Global love-in with mountains boosts online science course popularity 

Massive Open Online Course, Mountains 101, No. 1 in the world

click to enlarge PHOTO SUBMITTED - Big things Zac Robinson (left) and David Hik bring you Mountains 101, a free online course that has taken the world of Massive Open Online Courses by storm.
  • PHOTO Submitted
  • Big things Zac Robinson (left) and David Hik bring you Mountains 101, a free online course that has taken the world of Massive Open Online Courses by storm.

It's well known that residents of the Sea to Sky corridor have a healthy appreciation for mountain environments. For many, it's what drew them to the region in the first place.

That sense of wonder, it turns out, is felt around the world, as evidenced by the astonishing popularity of a relatively new online course dedicated to studying them in-depth.

Developed by two academics at the University of Alberta (U of A), Mountains 101 is currently the most popular science-related Massive Open Online Course (MOOC) in the world, with over 25,000 participants from some 170 countries since it was released in 2017.

The class—which is free to the public—touches on a wide range of subjects, from the cultural significance of mountains to various societies, to the geological origins of mountain ranges.

"Given that mountains are such a dynamic landscape and are currently undergoing such rapid change, (it's been) a really cool, timely and special thing to be part of," said Zac Robinson, a U of A historian focused on the Canadian Rockies and Columbia Mountains.

Robinson co-teaches the class with David Hik, a terrestrial ecology professor who now teaches at Simon Fraser University.

The class traces back to an informal, interdisciplinary meeting of U of A faculty in which mountain environments, and people's relationship to them, were discussed.

In 2012, four members of the group—Hik, Robinson, along with physiologist Craig Steinback and glaciologist Martin Sharp—began offering the class at U of A, drawing students from a wide range of backgrounds.

The class proved popular, prompting them to explore the possibility of turning it into a MOOC. A recent development in distance education, MOOCs offer academic courses via the internet, often for free, and are seen as a way of democratizing higher education.

"I think the MOOC space is one that evolved as a very important place for post-secondary institutions around the world (to be able to) offer access to high-quality learning opportunities for free, which is probably the way publicly funded universities should work," said Hik.

Prior to completing the course material, the pair knew they had something big on their hands. A short teaser for Mountains 101, which features the pair discussing the content over stunning mountain landscapes and music, quickly amassed millions of views.

According to Robinson, the reception was both a delight and kind of scary. "We were kind of at the front-end of putting this thing together," he said. "It just went viral."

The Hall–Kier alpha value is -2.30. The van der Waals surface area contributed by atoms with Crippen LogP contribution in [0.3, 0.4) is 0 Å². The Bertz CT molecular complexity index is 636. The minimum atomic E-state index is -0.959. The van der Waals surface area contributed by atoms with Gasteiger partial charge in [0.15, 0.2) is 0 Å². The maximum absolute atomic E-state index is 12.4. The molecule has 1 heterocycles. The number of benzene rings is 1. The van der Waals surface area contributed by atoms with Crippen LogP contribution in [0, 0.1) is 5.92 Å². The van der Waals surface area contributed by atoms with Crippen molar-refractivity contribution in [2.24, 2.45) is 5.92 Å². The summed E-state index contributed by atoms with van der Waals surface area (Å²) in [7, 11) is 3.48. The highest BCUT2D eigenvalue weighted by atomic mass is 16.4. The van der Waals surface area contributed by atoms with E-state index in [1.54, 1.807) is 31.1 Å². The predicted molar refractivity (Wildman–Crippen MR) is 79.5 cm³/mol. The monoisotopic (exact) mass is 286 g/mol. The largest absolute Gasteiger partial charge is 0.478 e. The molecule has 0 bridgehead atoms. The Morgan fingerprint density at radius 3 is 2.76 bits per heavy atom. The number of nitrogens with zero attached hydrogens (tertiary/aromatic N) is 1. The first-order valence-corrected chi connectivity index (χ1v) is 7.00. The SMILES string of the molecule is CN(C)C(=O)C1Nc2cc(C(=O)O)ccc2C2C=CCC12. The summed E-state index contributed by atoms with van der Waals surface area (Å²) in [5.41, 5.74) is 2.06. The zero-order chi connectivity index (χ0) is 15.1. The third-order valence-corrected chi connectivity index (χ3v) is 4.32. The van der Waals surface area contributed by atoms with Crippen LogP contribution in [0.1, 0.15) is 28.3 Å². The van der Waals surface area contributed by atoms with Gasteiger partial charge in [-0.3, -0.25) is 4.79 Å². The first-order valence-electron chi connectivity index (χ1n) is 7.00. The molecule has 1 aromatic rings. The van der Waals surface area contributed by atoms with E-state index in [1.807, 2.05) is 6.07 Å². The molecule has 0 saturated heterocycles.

In developing the course, Hik said they were forced to rethink their pedagogical approach, as they felt a standard PowerPoint presentation and some voiceover simply wasn't going to hold people's attention.

The pair ended up going with a documentary-style course, with footage shot in national parks. The course also includes quizzes and interactive features aimed at testing knowledge retention.

"You're not just passively sitting and watching," said Robinson. "You sort of have to be engaged, and at the end of each lesson, there is a really cool interactive map ... where you have to identify the various peaks and where they are in the world."

The class is broken down into 12 sections, allowing students to set their own pace—they can binge it

like Netflix, or set aside some time every week to complete it. "Most folks will take a few months to slowly move through the stuff," said Robinson.

The course cost around $500,000 to produce, with the majority of funds coming from the U of A, explained Hik. To make it work, Hik and Robinson sought out a raft of in-kind support from organizations such as Travel Alberta, The Alpine Club of Canada and Parks Canada.

Parks Canada, noted Robinson, facilitated access to researchers, and filming on-location shots in national parks.

"If we needed something or wanted something specific, they would send their folks out with GoPro cameras," he said.

With mountains feeling an outsize effect when it comes to global warming, the theme of climate change weaves through the course.

"What's interesting to me—and this is a really hopeful thing, I think—is that mountains as a landscape have never been so globally adored as they are presently. Because they are valued, almost globally, there is hope that this is one place that can affect people to want to make positive changes in the world," said Robinson, noting the "rapid changes" mountain ecosystems are now experiencing due to climate change.

With students around the world—a group of 30 is currently enrolled in Pakistan—Robinson and Hik are currently in the process of developing a follow-up course, which will likely take the form of three smaller mini-MOOCs.

That will likely come as good news to those who have finished the class. According to Robinson, the number one comment they get from students who complete it is, "When is 201 coming out?"

To sign up for Mountains 101, visit ualberta.ca/admissions-programs/online-courses/mountains-101. New courses begin the first Monday of every month.

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